Brunch spot Ovo Frito Cafe opens on Maple Avenue


Ben Pope/Daily Senior Staffer

Ovo Frito Cafe is located in a relatively nondescript storefront on Maple Avenue. The cafe opened last month, hoping to expand Evanston’s brunch options.

Syd Stone, Reporter

Evanston welcomed Ovo Frito Cafe, a breakfast, lunch and brunch restaurant, to town in July.

Zinnia Iglesias and her husband Roberto Flores own the cafe, which opened July 6 and is located at 1936 Maple Ave.

Iglesias said the cafe is an American restaurant with a hint of Latino influence.

Ovo Frito is the couple’s first restaurant, but both Iglesias and Flores have worked in the restaurant industry for many years. Iglesias said she worked as a general manager for McDonald’s for roughly 14 years, and Flores worked at a breakfast restaurant. She said Flores has always enjoyed cooking, so owning a restaurant seemed like a natural next step.

“We decided to have our own restaurant so we can have a better opportunity for my kids,” Iglesias said.

Iglesias and Flores started to look into creating their own restaurant 10 years ago and settled on Evanston for a location in 2016.

“We’re very happy to be in Evanston because we feel a lot of support from the community,” Iglesias said.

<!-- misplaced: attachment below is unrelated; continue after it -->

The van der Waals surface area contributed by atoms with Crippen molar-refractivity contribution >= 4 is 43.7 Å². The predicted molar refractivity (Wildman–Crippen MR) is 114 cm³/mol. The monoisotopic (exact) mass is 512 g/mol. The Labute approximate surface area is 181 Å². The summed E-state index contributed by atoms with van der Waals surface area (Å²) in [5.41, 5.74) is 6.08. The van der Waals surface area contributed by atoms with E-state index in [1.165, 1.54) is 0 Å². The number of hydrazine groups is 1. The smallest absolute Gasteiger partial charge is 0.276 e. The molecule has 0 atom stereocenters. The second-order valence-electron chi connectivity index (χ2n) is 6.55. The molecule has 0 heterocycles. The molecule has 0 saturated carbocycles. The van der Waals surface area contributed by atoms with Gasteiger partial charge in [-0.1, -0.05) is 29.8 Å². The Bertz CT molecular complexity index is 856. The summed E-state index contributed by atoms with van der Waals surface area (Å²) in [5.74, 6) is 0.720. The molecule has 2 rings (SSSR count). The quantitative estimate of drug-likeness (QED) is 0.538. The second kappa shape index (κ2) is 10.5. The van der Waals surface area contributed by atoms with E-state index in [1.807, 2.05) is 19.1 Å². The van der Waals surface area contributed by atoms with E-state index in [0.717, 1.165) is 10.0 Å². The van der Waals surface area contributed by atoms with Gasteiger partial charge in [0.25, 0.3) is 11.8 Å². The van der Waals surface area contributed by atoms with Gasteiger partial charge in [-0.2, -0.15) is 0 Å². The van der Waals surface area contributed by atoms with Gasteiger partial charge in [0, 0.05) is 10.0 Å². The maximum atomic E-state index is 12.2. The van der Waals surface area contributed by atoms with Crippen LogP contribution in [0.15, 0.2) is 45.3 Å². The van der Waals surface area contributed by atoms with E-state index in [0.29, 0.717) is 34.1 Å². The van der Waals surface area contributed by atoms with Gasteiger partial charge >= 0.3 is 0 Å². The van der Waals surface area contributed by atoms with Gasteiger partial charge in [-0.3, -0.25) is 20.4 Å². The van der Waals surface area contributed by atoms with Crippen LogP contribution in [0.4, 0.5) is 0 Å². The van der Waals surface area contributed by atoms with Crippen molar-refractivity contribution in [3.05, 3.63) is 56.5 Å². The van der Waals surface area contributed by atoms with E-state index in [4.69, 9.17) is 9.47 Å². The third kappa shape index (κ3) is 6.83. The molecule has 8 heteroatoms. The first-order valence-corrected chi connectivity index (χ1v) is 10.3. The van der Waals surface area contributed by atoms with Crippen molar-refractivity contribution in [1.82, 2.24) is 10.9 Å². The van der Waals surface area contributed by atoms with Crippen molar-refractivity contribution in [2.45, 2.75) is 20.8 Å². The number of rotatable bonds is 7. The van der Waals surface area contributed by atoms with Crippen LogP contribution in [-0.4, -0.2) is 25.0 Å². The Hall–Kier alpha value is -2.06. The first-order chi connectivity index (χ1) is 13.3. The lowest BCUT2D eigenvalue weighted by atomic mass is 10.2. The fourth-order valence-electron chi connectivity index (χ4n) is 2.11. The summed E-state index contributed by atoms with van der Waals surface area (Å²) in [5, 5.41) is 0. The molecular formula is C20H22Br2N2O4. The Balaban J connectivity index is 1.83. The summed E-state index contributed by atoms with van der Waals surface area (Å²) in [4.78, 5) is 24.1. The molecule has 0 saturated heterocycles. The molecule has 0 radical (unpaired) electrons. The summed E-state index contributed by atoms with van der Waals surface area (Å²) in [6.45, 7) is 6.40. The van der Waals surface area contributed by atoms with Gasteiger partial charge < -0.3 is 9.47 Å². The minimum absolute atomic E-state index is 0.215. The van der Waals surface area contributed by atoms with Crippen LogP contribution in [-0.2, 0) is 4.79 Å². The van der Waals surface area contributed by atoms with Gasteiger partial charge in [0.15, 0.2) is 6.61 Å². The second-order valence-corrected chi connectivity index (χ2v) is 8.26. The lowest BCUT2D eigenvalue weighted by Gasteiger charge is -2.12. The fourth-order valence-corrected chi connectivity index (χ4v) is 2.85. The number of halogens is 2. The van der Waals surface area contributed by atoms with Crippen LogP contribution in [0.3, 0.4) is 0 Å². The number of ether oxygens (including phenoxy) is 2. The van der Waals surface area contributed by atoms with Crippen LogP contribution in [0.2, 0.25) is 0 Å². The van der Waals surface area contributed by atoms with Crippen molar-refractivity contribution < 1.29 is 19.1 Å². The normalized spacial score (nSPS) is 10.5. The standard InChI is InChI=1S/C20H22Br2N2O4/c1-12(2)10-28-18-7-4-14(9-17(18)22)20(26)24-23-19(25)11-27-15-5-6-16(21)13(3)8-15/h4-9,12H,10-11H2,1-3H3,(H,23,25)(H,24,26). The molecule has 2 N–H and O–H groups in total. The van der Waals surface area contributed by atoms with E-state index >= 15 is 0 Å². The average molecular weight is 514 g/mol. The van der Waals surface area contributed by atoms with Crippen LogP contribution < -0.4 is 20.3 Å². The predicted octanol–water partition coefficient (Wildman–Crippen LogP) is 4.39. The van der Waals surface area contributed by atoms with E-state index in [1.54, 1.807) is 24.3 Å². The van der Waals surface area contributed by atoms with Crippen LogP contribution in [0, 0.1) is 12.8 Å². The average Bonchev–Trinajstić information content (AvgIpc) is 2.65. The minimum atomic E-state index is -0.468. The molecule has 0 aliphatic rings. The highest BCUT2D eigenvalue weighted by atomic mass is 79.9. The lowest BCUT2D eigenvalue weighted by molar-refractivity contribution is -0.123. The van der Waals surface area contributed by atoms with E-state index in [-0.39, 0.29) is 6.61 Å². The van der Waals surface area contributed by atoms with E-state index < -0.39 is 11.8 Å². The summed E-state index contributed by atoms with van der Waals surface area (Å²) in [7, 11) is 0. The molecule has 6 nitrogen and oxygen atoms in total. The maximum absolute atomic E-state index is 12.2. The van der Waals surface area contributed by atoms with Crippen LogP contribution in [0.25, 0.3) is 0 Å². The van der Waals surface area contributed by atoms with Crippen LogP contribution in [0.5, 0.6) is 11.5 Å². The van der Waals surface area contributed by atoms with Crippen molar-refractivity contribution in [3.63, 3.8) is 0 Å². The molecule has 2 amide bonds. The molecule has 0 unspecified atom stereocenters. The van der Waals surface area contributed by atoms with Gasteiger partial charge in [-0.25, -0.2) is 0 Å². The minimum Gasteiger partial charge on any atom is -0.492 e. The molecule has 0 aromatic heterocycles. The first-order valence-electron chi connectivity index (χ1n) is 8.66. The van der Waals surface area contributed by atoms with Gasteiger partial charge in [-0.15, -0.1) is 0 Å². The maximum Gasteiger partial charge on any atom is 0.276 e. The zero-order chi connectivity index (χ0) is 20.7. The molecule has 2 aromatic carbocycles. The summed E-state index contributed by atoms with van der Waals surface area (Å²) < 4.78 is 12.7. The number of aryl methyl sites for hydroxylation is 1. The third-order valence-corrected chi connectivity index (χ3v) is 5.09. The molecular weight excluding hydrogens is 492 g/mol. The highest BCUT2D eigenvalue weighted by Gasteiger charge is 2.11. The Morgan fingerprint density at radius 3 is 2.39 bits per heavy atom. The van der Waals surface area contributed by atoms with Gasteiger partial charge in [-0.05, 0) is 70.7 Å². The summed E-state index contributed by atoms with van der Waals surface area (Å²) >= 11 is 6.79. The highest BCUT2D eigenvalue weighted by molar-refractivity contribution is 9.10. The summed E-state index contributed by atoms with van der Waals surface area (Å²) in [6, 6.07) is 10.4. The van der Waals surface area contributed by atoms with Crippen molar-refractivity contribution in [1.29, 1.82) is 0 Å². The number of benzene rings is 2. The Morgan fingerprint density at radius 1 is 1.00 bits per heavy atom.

Paul Zalmezak, Evanston’s economic development manager, said Ovo Frito’s location on Maple Avenue has been vacant for a few years.

“It’s a tough space,” he said. “It’s an in-between zone between Noyes and downtown. There’s some pretty good foot traffic there because it’s just north of downtown and there’s the Foster station (on) the (CTA) Purple Line, but it’s not in a vital business district at the moment.”

Zalmezak said the city is working to make Foster and Maple a more viable and “legitimate” neighborhood shopping district.

He also said that Ovo Frito brings a new perspective to Evanston’s already-vibrant brunch scene.

“We need another brunch place, some place that people line up for. I don’t know that this will be the place but there’s definitely room in the market for some alternatives,” Zalmezak said. “This brings something to central Evanston that I would argue is much needed. They’ve got some interesting twists to traditional breakfast foods, and I think it’ll attract a broad audience.”

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